Buy or Subscribe Today

Disciplines is available in a variety of formats: print, digital, and print/digital combo packages. A digital subscription includes access to author bios, the ability to comment, and audio lectio.

Sign Up Today

Psalm 63 takes a surprising turn in verse 6. Verse 5 begins, “My soul is satisfied . . . my mouth praises”—but when? “When I think of you on my bed, and meditate on you in the watches of the night.” If the word insomnia makes you shudder, if you battle depression or worry,...

Lord, as I fall asleep tonight, I will look for your shadow in the dark; if I waken prematurely, I will ponder your loving heart. Amen.


0 Comments
Log In to leave a comment
Lectionary Week
March 18–24, 2019
Scripture Overview

In the midst of Lent, when many might be giving up a certain food that they love, we read about feasting. The focus is not on physical feasting, but on feasting as a metaphor for communing with God. Isaiah describes food and drink that one cannot buy with money, for it comes freely from the Lord. The psalmist describes the state of his soul as being hungry and thirsty. Only meditating on God’s faithfulness nourishes his soul at the deepest level. Physical food is momentary, but spiritual nourishment endures. In First Corinthians, Paul appeals to this imagery. Although the ancients experience this spiritual nourishment, some pursue physical pleasure and stray into idolatry and immorality. Partaking in this nourishment should cause us in turn to produce spiritual fruit, as Jesus admonishes his listeners.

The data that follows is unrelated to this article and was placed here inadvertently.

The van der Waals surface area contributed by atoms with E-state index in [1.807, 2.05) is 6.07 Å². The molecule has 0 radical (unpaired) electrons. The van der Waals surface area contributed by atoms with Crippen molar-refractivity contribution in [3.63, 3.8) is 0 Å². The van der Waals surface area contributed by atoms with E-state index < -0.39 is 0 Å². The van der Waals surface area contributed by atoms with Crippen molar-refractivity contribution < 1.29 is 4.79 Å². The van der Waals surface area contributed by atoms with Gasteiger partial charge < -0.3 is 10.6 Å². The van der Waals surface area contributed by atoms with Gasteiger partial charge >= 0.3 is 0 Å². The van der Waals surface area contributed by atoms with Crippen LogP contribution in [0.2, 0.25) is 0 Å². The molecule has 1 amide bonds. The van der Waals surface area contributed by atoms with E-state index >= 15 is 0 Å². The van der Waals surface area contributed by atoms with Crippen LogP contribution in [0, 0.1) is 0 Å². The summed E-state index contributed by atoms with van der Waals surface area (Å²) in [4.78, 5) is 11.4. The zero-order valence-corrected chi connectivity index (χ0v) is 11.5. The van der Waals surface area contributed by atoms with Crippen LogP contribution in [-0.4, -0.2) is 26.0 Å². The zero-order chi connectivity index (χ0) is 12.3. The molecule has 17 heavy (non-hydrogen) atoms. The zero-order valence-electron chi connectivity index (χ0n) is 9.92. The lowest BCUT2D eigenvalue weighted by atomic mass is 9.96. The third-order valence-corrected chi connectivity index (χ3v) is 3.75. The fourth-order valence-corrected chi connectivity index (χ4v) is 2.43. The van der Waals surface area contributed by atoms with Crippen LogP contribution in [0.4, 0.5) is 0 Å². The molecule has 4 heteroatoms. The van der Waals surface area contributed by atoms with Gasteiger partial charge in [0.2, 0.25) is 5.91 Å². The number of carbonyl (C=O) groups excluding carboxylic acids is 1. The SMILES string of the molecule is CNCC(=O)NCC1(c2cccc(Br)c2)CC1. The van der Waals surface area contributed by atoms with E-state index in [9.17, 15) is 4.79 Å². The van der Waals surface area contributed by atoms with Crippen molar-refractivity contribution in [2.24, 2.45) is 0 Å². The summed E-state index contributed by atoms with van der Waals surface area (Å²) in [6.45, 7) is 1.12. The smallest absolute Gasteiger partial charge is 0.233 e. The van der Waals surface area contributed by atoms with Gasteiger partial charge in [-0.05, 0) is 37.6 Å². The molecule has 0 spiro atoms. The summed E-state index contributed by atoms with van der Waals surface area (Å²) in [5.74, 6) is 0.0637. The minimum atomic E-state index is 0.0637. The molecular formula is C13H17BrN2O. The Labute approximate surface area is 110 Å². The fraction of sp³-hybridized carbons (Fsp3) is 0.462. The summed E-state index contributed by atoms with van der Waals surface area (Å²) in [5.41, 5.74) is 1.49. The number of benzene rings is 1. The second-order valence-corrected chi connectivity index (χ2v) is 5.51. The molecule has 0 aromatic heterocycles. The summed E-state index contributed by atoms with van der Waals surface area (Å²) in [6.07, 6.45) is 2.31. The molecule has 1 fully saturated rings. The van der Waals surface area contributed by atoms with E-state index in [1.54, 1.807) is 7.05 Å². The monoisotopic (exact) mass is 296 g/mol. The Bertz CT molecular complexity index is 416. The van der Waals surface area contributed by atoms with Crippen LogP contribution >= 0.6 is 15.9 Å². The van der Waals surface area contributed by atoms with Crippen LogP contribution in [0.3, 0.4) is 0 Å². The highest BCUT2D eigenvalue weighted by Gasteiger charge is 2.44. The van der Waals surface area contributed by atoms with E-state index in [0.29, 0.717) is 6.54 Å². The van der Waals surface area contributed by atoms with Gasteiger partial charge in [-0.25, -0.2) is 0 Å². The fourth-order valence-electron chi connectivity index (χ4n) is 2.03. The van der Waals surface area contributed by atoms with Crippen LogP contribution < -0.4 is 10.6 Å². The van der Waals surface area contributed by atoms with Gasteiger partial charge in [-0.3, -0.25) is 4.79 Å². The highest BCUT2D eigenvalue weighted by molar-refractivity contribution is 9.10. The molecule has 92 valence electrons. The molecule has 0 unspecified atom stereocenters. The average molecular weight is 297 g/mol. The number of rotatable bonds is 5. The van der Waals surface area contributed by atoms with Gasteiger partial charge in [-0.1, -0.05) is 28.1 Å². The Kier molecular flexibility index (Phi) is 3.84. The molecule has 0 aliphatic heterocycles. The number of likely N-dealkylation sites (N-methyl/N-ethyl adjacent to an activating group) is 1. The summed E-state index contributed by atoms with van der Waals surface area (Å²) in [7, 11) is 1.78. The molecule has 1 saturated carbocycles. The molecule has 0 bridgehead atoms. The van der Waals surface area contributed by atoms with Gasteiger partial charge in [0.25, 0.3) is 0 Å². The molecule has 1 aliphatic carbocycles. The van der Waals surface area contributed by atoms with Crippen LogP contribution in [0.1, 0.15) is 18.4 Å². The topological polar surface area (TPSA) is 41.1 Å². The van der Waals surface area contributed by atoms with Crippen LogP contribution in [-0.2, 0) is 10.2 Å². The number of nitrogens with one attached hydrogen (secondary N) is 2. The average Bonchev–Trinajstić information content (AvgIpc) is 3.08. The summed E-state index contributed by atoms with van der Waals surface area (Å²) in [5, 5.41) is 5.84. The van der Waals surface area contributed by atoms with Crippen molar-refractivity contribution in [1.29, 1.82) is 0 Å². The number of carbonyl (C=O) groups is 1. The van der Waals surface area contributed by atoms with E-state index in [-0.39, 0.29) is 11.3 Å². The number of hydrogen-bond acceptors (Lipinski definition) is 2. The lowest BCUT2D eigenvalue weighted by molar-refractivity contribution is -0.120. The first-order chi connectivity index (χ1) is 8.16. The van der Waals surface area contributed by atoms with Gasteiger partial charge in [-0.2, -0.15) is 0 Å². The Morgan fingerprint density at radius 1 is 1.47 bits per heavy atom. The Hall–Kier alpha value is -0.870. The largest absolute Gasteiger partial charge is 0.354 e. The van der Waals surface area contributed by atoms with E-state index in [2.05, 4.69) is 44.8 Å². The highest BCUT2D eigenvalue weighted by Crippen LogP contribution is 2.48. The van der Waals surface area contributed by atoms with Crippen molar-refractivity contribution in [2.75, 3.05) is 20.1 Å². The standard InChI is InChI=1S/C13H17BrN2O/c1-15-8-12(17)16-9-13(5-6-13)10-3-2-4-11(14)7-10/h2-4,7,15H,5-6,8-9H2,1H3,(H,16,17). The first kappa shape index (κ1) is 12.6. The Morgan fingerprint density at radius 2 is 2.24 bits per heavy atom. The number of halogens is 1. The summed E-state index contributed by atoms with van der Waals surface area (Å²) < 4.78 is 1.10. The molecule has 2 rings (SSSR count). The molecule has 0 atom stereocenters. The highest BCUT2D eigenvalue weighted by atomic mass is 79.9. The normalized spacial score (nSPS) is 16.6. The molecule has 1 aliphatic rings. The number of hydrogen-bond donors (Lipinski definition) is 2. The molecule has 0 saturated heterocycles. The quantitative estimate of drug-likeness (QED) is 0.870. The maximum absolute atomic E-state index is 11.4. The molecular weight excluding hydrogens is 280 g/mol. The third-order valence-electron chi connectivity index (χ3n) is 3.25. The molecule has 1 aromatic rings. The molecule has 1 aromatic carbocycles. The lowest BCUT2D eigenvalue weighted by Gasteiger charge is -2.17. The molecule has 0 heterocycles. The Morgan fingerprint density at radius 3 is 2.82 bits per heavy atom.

Questions and Suggestions for Reflection

Read Isaiah 55:1-9. When has God’s grace inverted your expectations?
Read Psalm 63:1-8. As you mature in faith, what new questions about God do you ask?
Read 1 Corinthians 10:1-13. Think of a time you have faced great temptation. How did God help you endure it?
Read Luke 13:1-9. For what do you need to repent?

Respond by posting a prayer.

A Valued Resource

"We use The Upper Room Disciplines as a daily devotion and weekly Bible study session for several church groups. We have used it for five years and are quite pleased. We like the reflection questions and variety of contributors." 

Read more about The Upper Room Disciplines.